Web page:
We are being multi-tasked and over-managed, we are being spread thinner and thinner, expected to know more about more things but also unable to get the training time or even understand how things work in many of our jobs.

And the research supports that reality that some play and relaxation and free time to reflect and refocus does an awful lot to rebuild motivation and morale.

Pin Balloon Play Performance poem

PMC sells Square Wheels illustrations and performance-based team building exercises to help put more play into performance improvement initiatives. Click on the icon below to see more information on our website:

THE+Games for Teambuilding PMC Home Page icon 1

Have some FUN out there! (Yeah, me, too.)

Dr. Scott Simmerman is a designer of team building games and organization improvement tools. Managing Partner of Performance Management Company since 1984, he is an experienced presenter and consultant.
Connect with Scott on Google+ – you can reach Scott at scott@squarewheels.com

<a rel=”author” href=”https://plus.google.com/u/0/114758253812293832123″ a>

Leading People by Involving and Engaging – some resources

Motivating, aligning and engaging people are critical tasks of managing, but also something that seems to need consistent attention from leaders at every level of the organization.

In my 30+ years of working with people and performance, an Engaging Leader is one who facilitates and sustains an inclusive and supportive workplace for those who they lead, so that people become increasingly active participants in organizational and performance improvement. They take an incremental, long term view and look for a better future for the workgroup and the individuals.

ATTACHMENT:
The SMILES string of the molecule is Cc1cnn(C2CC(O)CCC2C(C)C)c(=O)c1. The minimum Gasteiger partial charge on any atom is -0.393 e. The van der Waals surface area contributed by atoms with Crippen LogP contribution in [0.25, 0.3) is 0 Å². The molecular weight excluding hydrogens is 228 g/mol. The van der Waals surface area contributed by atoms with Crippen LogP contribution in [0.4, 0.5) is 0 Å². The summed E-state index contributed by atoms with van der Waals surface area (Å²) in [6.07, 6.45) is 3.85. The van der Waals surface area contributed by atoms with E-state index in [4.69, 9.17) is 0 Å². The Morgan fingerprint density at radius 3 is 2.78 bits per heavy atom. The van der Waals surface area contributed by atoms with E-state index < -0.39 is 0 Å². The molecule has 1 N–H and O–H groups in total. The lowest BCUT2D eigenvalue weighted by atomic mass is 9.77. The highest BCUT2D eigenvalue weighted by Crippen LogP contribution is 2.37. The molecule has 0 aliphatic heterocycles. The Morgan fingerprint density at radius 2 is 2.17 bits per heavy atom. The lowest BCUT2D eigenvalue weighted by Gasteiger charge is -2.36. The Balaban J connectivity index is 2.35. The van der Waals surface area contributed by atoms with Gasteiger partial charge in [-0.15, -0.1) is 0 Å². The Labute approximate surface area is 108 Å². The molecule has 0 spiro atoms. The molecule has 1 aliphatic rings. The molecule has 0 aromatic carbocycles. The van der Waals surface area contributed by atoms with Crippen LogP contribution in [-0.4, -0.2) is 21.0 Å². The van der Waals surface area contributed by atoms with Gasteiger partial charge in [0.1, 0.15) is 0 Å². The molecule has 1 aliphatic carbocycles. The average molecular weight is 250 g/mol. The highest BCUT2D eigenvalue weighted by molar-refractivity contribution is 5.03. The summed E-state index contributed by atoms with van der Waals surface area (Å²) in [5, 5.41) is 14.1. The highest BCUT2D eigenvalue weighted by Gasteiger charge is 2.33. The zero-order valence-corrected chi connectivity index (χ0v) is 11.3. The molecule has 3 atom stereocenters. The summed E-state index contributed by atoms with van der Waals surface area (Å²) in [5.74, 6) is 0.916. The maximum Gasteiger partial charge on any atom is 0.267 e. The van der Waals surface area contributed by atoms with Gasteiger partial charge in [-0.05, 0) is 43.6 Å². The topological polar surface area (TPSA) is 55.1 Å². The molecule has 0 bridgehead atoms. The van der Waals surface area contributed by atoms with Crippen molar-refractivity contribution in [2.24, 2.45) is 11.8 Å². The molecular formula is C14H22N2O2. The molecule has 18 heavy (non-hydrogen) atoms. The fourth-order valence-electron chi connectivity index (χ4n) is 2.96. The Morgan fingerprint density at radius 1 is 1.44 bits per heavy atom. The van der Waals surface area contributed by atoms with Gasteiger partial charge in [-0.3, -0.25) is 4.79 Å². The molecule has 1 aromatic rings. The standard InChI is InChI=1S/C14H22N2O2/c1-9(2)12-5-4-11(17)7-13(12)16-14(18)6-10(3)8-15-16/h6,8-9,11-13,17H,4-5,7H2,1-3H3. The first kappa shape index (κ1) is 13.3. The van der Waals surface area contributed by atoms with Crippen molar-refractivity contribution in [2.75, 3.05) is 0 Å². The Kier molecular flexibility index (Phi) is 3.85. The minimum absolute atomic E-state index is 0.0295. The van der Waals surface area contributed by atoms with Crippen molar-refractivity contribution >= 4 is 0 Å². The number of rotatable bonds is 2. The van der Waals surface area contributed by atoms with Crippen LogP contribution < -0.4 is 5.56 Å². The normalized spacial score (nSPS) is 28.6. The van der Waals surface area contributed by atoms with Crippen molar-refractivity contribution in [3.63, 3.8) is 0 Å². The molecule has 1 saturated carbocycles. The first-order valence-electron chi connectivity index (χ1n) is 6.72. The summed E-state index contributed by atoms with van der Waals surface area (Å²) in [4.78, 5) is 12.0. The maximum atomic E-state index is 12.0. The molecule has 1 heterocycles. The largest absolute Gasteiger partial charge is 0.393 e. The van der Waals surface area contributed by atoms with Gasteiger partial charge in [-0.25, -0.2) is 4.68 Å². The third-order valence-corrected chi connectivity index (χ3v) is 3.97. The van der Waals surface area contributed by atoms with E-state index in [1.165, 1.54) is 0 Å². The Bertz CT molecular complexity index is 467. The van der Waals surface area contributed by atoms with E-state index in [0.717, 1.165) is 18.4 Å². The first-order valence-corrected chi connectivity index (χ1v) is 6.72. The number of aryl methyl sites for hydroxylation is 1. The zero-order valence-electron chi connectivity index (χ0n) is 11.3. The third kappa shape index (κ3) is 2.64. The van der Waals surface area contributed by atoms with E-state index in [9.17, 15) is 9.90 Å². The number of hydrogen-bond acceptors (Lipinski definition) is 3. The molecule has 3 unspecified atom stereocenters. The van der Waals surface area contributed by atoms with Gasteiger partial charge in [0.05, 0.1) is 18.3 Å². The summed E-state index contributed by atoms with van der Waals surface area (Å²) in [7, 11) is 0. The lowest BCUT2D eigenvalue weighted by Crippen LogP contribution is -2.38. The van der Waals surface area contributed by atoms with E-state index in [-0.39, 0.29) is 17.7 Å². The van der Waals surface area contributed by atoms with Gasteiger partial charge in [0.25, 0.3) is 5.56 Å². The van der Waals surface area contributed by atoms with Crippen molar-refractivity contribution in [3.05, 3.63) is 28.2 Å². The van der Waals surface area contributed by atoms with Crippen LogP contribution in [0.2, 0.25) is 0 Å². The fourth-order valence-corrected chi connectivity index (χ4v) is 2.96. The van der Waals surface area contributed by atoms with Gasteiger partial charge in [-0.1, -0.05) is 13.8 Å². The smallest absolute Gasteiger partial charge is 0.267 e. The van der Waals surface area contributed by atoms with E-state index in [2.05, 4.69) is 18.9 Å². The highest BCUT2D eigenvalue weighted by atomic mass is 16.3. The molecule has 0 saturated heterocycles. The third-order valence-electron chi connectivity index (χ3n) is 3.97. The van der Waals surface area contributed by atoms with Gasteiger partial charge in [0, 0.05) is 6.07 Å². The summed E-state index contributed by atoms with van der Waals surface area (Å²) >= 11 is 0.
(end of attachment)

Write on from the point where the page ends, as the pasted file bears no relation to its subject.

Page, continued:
How does a leader better involve and engage people? In my view of the world, they increase the shared vision of the future. It looks something like this:

The View from The Front is different than the View at the Back. And people DO have ideas for workplace improvement that can be implemented with teamwork.

The View from The Front is different than the View at the Back. And people DO have ideas for workplace improvement that can be implemented with teamwork.

You do not need to be a professional facilitator to involve and engage your people in workplace improvement. One just needs to get them working with you to identify issues and opportunities; generally, they will be self-motivated to make things better. And, you can build their intrinsic motivation and increase their creativity by helping them move forward. You can help them to implement their ideas and we have the tools, small packages of self-directed communications bundles that are simple as well as inexpensive.

We Sell Simple Tools for Engaging Employees

You will find that these easy-to-use, engaging tools are designed for leaders to facilitate communications, motivation, collaboration, innovation and teamwork. Examples of these toolkits are:

Square Wheels Facilitation Toolkit
A powerfully simple tool to get people engaged in the journey forward. This basic program is for anyone wanting to facilitate workplace improvement
and involve and engage people to impact intrinsic motivation.

The Square Wheels Coaching for Improved Performance Toolkit
Coaching is about involving and engaging and changing the picture of how things can be. One needs to develop a sense of ownership and deal with issues of perceived roadblocks to generate alternative choices.

Manager as Motivator – A Square Wheels Toolkit
A complete program for Facilitating Employee Involvement and Implementation of Ideas. A train-the-trainer kind of bundle for trainers and more senior managers to use to teach their managers involvement and motivational skills.

Innovate & Implement
A solid learning tool. It puts as few as 3 people (but works with an unlimited number of players) in a situation where they have to work together in a challenging, time-limited game focused on collaboration and communications.